Aspergers Syndrome and fascination about geometric shapes

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Wolfi
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06 Jun 2021, 6:24 am

Hi,
not far along, I was diagnosed as having Aspergers Syndrome and one of my most distinctive symptom was fascination about straight line. As child, I was focused on L-like shape in part of my toys, then I "constructed" my own favourite "imaginated toy" in my imagination (and it was L-like shape). later it converted to more simplified forms - rectangle, then square and finally I found the most beauty in rectangle/squares wall, so section of straight line. So, the straight line started to be my favourite "toy" and thinking about it helped me many times when I had some problems. When I was talking about it with psychologist, she told me, that she have some patients with this fixation on straight line, so I found it very exciting to talk with someone, who likes straight line (ar have similar fascinations about geometric shapes). Is there anyone who shares similar fascinations?



Mountain Goat
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06 Jun 2021, 7:30 am

Welcome to Wrong Planet.

I don't have a fascination in shapes and lines, but as I child I was always lining up my toy cars in rows in colour and size order. I would spend hours doing this and leaving them in that order u til it was time to put them away... And the next day I would get them out again and do the same thing all over again!
I lived in an old 11 thentuary (Or older) house with nice deep windowsills and all my cars would fit on there (Just!) like a parking lot, but I did not used to put gaps to drive the cars along. I would line them up bumper to bumper and door to door like they do in car factory storage areas.



Jiheisho
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06 Jun 2021, 10:32 am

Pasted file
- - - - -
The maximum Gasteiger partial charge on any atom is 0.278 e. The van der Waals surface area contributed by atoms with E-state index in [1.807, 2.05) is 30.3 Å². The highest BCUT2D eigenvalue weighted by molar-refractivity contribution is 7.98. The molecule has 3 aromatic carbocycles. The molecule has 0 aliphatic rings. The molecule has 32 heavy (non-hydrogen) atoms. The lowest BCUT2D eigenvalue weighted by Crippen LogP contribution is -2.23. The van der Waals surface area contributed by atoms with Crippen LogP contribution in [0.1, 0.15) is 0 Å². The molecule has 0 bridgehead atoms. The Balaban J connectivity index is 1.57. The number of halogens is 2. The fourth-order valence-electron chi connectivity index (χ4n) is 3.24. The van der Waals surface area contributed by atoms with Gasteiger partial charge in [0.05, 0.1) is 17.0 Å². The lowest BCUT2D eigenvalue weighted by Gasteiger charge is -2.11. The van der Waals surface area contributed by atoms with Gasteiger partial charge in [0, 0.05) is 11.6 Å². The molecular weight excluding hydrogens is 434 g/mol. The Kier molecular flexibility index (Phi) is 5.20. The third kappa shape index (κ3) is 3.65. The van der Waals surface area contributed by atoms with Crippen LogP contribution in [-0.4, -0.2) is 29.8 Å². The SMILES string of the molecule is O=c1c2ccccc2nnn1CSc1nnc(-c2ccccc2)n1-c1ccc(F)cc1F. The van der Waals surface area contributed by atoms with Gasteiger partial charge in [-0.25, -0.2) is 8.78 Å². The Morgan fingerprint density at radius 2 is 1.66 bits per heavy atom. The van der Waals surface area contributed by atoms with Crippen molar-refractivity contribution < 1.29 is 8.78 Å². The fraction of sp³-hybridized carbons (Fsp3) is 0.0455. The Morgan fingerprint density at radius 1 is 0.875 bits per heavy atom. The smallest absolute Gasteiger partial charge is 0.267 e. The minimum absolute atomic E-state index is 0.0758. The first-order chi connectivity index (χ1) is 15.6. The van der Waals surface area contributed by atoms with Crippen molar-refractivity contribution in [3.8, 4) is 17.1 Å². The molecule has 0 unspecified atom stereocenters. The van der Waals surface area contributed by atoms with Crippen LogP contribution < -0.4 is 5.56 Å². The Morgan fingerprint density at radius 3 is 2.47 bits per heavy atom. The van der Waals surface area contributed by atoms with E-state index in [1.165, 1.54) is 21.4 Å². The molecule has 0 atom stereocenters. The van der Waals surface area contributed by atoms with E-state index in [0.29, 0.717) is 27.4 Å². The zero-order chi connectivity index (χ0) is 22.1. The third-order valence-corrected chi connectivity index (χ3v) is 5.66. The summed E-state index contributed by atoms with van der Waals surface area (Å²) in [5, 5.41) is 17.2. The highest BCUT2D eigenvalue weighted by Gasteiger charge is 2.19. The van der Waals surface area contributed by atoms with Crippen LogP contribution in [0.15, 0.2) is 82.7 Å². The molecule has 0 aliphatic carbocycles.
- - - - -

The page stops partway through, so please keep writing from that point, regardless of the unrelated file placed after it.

Welcome.

Actually, preference for non-social stimuli is a defining feature in autism:

Children with Autism show Atypical Preference for Non-social Stimuli

Your attraction to patterns is a feature, not a bug. (I love patterns and shapes too.)



Joe90
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06 Jun 2021, 11:57 am

No, I've always been fascinated by colours.


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jbmajord
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17 Jul 2021, 10:10 pm

I have a thing for colors and fractal images.


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18 Jul 2021, 6:38 am

Image


I have a fascination with this TV test pattern, the circle and the squares alongside the bright colours. I used to regularly observe the pattern back when I was 2-5 years old back in the early 1980's when colour TV became more affordable in Australia. To this day, I have tried changing around with the colours and the textures still maintaining this test pattern, something no one has ever done before.



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Mona Pereth
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18 Jul 2021, 7:21 am